It was a brave effort from Edinburgh

In the end they had to settle for a losing bonus-point, although they had to scramble to keep hold of it after home skipper Louis Picamoles intercepted 30 metres out and almost reached the line for what would have been an extra point for the hosts.

Scarlets 13-14 Racing 92

Racing 92 opened their Heineken Champions Cup Pool Four campaign with a dramatic and controversial 14-13 victory over Scarlets.

The French side were trailing 13-7 in the final minutes when referee Matthew Carley awarded Racing a penalty try and also sent scrum-half Gareth Davies to the sin bin, and from there, Racing held on to win.

Racing’s two tries came at the end of the first and second halves with a losing bonus point being little consolation for Scarlets, last year’s semi-finalist’s, who led for most of the match.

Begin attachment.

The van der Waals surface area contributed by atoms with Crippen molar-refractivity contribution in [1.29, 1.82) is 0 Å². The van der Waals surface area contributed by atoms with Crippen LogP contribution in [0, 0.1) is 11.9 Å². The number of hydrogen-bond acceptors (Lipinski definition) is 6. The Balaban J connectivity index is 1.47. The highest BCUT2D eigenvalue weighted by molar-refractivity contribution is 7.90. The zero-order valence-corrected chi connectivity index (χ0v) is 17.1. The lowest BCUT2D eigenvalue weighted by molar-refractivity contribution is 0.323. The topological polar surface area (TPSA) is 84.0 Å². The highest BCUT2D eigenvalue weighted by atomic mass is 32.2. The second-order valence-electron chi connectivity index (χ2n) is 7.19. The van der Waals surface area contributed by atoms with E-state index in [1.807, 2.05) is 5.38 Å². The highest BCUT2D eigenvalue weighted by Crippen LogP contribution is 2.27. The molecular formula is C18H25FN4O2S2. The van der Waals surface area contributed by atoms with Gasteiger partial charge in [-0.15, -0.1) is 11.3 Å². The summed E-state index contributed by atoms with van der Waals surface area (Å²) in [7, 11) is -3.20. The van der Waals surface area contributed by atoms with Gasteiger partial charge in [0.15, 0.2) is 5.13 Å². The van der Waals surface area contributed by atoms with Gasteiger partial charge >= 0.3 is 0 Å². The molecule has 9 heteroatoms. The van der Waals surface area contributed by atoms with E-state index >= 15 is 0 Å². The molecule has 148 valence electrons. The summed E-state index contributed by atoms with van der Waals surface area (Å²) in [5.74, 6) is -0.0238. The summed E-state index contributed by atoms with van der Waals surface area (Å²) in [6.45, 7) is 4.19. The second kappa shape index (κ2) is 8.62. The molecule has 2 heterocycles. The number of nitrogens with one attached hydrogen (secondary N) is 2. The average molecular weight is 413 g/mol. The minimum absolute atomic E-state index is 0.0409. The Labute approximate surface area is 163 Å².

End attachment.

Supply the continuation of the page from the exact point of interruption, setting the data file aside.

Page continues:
Leinster edge out Racing 92 to secure fourth Champions Cup title

12 May
Leinster edge out Racing 92 to secure fourth Champions Cup title
Leinster claimed the Champions Cup

Leinster survived a nail-biting conclusion to win the European Champions Cup for the fourth time, edging out Racing 92 15-12 in a dour battle at Bilbao’s San Mames Stadium.

Isa Nacewa landed the match-winning penalty in the 78th minute, but Leo Cullen’s men had to survive a frantic finish at the end of which Racing replacement fly-half Remi Tales pushed a drop-goal effort wide.